GOAL's CEO John O'Shea thanked Ireland for its support on the one hundredth day since the kidnapping.[35] He also issued a letter of thanks following the release of the women.[36]


Both aid workers were released on 18 October 2009, following negotiations with local tribal chiefs.[37][38][39][40][41][42][43][44][45][46][47] They were brought to Khartoum upon their release.[48][49][50]


President of Ireland Mary McAleese said: "We are all deeply proud of both of them. Our thoughts are with them and their families now as they seek to recover from the horrendous ordeal they have endured. That ordeal serves as a reminder of the huge scale of the commitment made by Irish aid workers and indeed all aid workers every day as they carry out their noble work on our behalf".[51]

Taoiseach Brian Cowen congratulated each person who had assisted in bringing about the release of Commins and Kawuki, saying he was "absolutely delighted and relieved".[51]

Minister for Foreign Affairs Micheál Martin did not rule out the idea of honouring the aid workers, saying "Humanitarian workers are special people. They bring great honour on our country and certainly we will be looking at that issue. But first things first, we will welcome her [Commins] back warmly".[51]

Abdul Bagi al-Jailani, the Sudanese humanitarian affairs minister, who travelled alongside the women to Khartoum,[48] said: "We are keen to bring them [the kidnappers] to justice and punish them. We will file a criminal case against them. We know them by name, clan and tribe, so they will never escape punishment".[4]

Betty Akech, the Ugandan ambassador to Sudan said: “They are criminals and when you are a criminal you must pay for your actions. Whatever action the Sudanese government takes to punish this activity, we will support because it will act like a deterrent to anyone who would like to try something like this again”.[52]

Secretary-General of the United Nations Ban Ki-moon approved the release of Commins and Kawuki, praising in a statement "the thousands of humanitarian personnel working in Sudan for their critical efforts".[53]


Kawuki arrived at Entebbe International Airport on a Kenya Airways flight on 20 October 2009.[54][55] Betty Aketch was also there as were several representatives from GOAL,[54] plus Ireland's ambassador to Uganda, Kevin Kelly.[56] Kawuki was reunited with her mother Anne and four-year-old son Amanu at the airport.[54] She spoke of her desperation to be free and see her family even if it was to be her final act, "Even If I had to crawl out of there, see my family for five minutes and then drop dead, that's fine. I'd be happy with that. I had no doubt I was going to get out".[54] She did not reveal further details at this time unlike Commins.[56]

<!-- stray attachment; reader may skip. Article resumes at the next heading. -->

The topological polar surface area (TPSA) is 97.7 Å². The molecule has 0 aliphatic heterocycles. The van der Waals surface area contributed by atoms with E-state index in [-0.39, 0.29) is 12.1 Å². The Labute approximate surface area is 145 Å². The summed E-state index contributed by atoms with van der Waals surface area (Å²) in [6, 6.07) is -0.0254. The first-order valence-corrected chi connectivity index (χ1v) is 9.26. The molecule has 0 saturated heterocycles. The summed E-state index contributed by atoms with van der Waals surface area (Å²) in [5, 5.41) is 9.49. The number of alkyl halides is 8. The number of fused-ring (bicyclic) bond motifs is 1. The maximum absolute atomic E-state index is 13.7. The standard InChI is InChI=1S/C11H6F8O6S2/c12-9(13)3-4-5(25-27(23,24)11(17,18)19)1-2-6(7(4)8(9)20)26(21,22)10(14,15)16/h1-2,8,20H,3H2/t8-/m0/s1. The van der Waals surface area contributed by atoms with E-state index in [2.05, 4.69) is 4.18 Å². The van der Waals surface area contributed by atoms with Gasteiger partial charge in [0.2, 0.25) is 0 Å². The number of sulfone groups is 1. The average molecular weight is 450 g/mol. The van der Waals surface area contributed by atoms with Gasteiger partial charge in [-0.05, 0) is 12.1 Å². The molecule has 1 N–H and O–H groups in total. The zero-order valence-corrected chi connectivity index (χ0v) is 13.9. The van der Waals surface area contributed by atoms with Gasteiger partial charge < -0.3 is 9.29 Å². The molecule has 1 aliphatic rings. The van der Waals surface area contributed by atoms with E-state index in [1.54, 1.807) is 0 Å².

Ireland sent its government jet to Sudan to bring Commins back home.[4][57][58] Kevin Myers, writing in the Irish Independent, praised the use of the jet for this purpose, commenting that it had "finally got a deserving passenger".[59] The jet was delayed for some time in Cairo as it was returning.[48] Commins was reunited with her family at Casement Aerodrome in Baldonnel, Ireland, late on the night of 19 October 2009.[4][60][61][62][63][64] They were led out to meet her by Brigadier General Ralph James.[65] She held a press conference after spending some time with relatives who appeared to greet her, mother Agatha, father Mark, brother Derek, his wife Ashling, brother Martin, his girlfriend Áine.[4][61] President of Ireland Mary McAleese welcomed Commins along with her family, department officials and all those who had helped secure her freedom to Áras an Uachtaráin on 22 October 2009.[66][67] GOAL CEO John O'Shea was, however, not there.[68] The President said Commins had "lifted the spirits of the nation" and compared her safe return to that of Brian Keenan, the Irish writer who spent four years as a hostage in Beirut, Lebanon, in the 1980s and 1990s.[66][67] Commins said written accounts of the experiences of Keenan, BBC journalist Alan Johnston and Dave Eggers's What Is the What: The Autobiography of Valentino Achak Deng had helped the two women deal with their situation.[17] Commins also expressed her gratitude to Ireland, saying: "I know there were churches all over the country saying prayers for me—Mam and Dad were telling me. Thank you so much for that".[69] A Ceremony of Thanksgiving, which was rethemed following the release of the aid workers, also took place in Sligo where Commins has relatives.[70] Commins promised never to return to Darfur.[14][71]